#12: I think Peter’s “tabernacle impulse” is similar to what we see in the OT with the prophets building altars wherever an important event takes place. His desire to build tabernacles I think is also in reference to the Feast of Tabernacles. That’s how I read it, but I’m happy to learn more/be corrected.

    As for the whereabouts of JimF’s lesson—didn’t you hear the news? JimF was translated.

  14. I think we are way too ignorant about the resurrection even to begin asking questions about whether or not one needed to be “physical” to transfer keys, etc. Personal opinion.

    The building of tabernacles is, I think, a quite obvious reference to the feast of tabernacles. The chapter opens with mention of “six days after,” suggesting the whole “Thou art Peter” experience occured on the day of atonement (six days earlier). That’s really important for the setting of the former event. And the ritual settings of both experiences thus heighten the significance for those experiencing them (this kind of a ritual context would have been far more impacting than anything visual could have been for Hebrews!).

  15. brianj said

    Joe—I’m intrigued by the placing of these events on the day of atonement and the feast of tabernacles, but I’m not sure where you find “calendar clues” in the text? In other words, how do you know the Mt. of Trans took place in the Fall (at the time of the Feast of Tabernacles) and not at some other date?

  16. nhilton said

    Brianj, I understand the difference in the “bodies” between NT & D&C times, but I was reading as tho ya’ll were thinking there was somebody else there (NT) besides the 2 mentioned in the text. I think I misunderstood you whereas everyone was speaking re: D&C times. Sorry.

    For what it’s worth, the Bible Dict. says “The transfiguration occurred in about Oct., some six months before the death of Jesus.” pg. 786.

    Joe, I appreciate your emphasis on the Hebrew ritual experience. I think we “moderns” underrate the value of ritual & loose a lot of powerful teaching opts by keeping everything so low-key, ritualistically speaking. The rituals we do have are sometimes overlooked because they are so de-emphasized as being rituals. In today’s thinking, rituals relate ONLY to paganism whereas it really isn’t so. The power of ritual is under used, I believe. A non-LDS friend of mine writes about rituals & family traditions, recognizing their value, Meg Cox: Book.

  17. Amen, Nanette.

    Brian, I am simply assuming that the reference to building the tabernacles sets the affair during Succoth. If you take a look at the calendar as it was being practiced in Jesus’ day, you will find that tabernacles and Yom Kippur were five days apart (if I’m remembering right). If the former experience happened on Yom Kippur, then the latter experience would have happened on the second day of Succoth. This is important I think, for the royal associations the Jews had with these two ritual events. I’d have to look at some commentaries to confirm that my assumption is not naive here.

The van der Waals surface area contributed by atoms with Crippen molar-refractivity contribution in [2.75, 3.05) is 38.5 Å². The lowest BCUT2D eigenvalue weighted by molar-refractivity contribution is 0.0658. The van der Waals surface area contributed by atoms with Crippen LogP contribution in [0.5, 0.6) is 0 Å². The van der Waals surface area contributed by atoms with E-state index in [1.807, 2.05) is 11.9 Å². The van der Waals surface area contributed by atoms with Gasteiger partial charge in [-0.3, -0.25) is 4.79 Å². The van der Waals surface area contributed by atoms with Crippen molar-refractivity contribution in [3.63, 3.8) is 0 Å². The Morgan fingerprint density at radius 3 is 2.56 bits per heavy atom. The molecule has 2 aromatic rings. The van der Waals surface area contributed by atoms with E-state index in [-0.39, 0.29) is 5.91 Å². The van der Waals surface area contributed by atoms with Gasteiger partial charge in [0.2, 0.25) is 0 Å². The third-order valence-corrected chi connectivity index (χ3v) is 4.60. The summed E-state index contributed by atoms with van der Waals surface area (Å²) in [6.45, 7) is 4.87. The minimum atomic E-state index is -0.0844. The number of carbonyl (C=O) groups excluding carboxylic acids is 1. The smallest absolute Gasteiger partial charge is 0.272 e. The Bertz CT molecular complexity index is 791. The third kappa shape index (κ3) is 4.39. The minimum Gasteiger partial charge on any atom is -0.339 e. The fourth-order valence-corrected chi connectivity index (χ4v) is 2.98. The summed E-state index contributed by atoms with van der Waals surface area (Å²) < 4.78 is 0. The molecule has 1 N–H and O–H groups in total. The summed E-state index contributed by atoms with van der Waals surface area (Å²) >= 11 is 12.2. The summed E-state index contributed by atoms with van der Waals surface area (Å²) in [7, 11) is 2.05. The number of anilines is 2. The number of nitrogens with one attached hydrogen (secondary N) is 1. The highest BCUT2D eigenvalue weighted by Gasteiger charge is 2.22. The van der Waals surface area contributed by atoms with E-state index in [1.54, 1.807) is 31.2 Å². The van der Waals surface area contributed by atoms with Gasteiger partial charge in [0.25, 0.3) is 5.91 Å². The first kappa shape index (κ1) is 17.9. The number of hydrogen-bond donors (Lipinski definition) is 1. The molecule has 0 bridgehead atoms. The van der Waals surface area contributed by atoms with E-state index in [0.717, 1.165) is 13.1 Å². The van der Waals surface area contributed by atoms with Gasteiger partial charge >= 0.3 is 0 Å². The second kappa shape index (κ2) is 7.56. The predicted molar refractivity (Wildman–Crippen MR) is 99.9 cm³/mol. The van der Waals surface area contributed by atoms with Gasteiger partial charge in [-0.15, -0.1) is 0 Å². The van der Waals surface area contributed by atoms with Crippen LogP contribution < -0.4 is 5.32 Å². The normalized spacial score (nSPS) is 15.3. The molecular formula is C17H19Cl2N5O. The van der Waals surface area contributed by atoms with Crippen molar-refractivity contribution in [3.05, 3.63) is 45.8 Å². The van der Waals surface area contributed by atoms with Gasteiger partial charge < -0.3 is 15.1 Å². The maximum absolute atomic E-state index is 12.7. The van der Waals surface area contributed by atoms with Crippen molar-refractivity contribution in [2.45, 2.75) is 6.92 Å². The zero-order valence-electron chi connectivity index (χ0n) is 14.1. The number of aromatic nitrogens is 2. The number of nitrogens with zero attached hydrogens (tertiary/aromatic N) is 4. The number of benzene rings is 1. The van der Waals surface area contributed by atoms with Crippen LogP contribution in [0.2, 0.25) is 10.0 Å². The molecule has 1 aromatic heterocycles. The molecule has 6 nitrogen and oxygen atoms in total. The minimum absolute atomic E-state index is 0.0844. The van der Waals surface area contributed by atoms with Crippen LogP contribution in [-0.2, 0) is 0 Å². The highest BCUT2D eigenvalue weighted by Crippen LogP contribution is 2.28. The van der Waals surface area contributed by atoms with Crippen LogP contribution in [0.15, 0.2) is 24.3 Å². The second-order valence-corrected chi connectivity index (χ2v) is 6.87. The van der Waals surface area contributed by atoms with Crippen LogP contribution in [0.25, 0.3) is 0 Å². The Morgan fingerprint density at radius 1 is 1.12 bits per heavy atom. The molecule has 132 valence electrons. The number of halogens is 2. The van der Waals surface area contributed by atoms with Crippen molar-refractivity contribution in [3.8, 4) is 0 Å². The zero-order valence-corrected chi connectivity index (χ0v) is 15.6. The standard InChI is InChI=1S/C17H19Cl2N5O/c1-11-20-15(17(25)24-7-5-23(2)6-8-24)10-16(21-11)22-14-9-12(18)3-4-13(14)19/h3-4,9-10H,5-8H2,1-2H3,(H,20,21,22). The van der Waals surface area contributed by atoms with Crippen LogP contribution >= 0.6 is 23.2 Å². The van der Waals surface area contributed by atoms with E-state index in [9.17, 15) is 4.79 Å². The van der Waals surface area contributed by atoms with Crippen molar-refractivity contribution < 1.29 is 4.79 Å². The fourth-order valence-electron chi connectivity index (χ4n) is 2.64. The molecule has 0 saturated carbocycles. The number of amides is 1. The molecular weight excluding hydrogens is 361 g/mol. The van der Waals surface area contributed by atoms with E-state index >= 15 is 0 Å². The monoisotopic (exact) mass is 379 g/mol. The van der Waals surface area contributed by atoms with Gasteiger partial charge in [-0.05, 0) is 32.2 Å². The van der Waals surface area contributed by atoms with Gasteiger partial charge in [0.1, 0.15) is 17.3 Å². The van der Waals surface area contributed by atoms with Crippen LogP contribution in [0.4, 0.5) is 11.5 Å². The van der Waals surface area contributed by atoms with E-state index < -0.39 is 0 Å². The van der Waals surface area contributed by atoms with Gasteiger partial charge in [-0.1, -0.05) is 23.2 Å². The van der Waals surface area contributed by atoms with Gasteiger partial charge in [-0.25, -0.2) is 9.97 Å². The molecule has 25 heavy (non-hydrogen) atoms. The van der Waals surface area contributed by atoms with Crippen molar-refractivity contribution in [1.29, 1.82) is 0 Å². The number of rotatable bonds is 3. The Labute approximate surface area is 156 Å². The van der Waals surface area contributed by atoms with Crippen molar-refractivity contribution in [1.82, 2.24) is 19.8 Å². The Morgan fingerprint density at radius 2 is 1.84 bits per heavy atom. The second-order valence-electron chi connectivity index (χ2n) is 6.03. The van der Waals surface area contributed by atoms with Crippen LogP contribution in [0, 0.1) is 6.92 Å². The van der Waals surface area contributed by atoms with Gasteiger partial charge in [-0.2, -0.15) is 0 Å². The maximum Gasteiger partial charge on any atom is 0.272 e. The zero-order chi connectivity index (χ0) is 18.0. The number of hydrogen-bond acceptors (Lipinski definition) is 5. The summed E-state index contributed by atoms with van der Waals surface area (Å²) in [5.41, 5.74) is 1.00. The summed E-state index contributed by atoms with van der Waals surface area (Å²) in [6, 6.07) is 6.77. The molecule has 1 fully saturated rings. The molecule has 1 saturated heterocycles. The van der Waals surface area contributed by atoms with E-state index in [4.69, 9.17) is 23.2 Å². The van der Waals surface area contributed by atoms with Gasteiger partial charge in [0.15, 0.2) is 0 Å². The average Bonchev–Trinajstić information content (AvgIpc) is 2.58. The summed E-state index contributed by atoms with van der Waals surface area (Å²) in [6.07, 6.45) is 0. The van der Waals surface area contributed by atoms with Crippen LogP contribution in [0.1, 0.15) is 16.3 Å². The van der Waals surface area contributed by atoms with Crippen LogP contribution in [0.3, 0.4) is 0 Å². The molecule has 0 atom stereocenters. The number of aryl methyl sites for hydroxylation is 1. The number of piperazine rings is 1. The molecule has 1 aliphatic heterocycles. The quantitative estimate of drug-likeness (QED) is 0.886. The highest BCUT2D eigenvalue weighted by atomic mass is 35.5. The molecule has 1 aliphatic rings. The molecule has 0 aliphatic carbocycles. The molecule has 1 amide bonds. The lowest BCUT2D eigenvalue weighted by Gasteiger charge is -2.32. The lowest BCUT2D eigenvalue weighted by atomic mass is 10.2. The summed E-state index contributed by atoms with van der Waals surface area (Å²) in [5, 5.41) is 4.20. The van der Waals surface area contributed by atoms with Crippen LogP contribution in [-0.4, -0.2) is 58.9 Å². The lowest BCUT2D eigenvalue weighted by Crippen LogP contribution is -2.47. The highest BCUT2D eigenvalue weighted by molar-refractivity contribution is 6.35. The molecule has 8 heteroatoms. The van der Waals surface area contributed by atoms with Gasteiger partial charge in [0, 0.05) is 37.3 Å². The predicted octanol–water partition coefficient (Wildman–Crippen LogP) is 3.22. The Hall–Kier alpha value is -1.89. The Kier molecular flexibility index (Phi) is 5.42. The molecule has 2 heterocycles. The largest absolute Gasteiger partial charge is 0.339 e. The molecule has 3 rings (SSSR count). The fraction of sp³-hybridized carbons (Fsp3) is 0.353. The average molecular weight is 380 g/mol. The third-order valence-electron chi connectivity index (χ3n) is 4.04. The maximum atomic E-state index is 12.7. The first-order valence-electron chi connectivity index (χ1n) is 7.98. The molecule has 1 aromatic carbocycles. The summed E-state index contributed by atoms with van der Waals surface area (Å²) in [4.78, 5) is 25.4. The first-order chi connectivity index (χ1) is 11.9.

18. brianj said

    Nanette: you weren’t misreading me, because I hadn’t commented here yet. {smile} And just so you know, I was pretty sure you already knew everything I wrote in my answer to #11, but I decided to answer anyway.

    Joe: I’m familiar with the Jewish calendar (I make a point of telling my class about Jewish holidays we pass during the year), which is why I looked for clues in the text that would implicate either the Day of Atonement or Tabernacles. But I only find such references in the Gospel of John, which unfortunately does not relate the story of the Mt of Trans. Still, if it is only a guess on your part, I think it’s a good guess.

  19. cherylem said

    Commentaries I have read are cautious about being definitive in terms of the Feast of the Tabernacles: could be/could not be.

  20. Jill said

    I am doing a lesson for relief society and just got some clarification on this matter. Not sure you’ll even get this, but thought I’d pass it along. :o) In Answers to Gospel Doctrine questions by Joseph Fielding Smith he tells how Elias means “Fore Runner”, Noah, John the Baptist, John the Revelator and Elijah were all an Elias. They were doing the Lord’s work. Noah, who is Gabrielle was referred to as Elias, he came to Zacharias to announce the birth of John the Baptist, this is also the same Elias that appeared in the Kirtland Temple and committed Joseph and Oliver to them “the dispensation of the gospel of Abraham.” (see D&C 110:11-12) Hopefully that all makes sense….

  21. Idalia Kuzio said

    amazing stuff thanx :)

  22. Schedule said

    You you should edit the webpage subject Elias, Elijah, and the LDS scriptures (a question regarding SS lesson #13) Feast upon the Word Blog to something more specific for your content you create. I enjoyed the post however.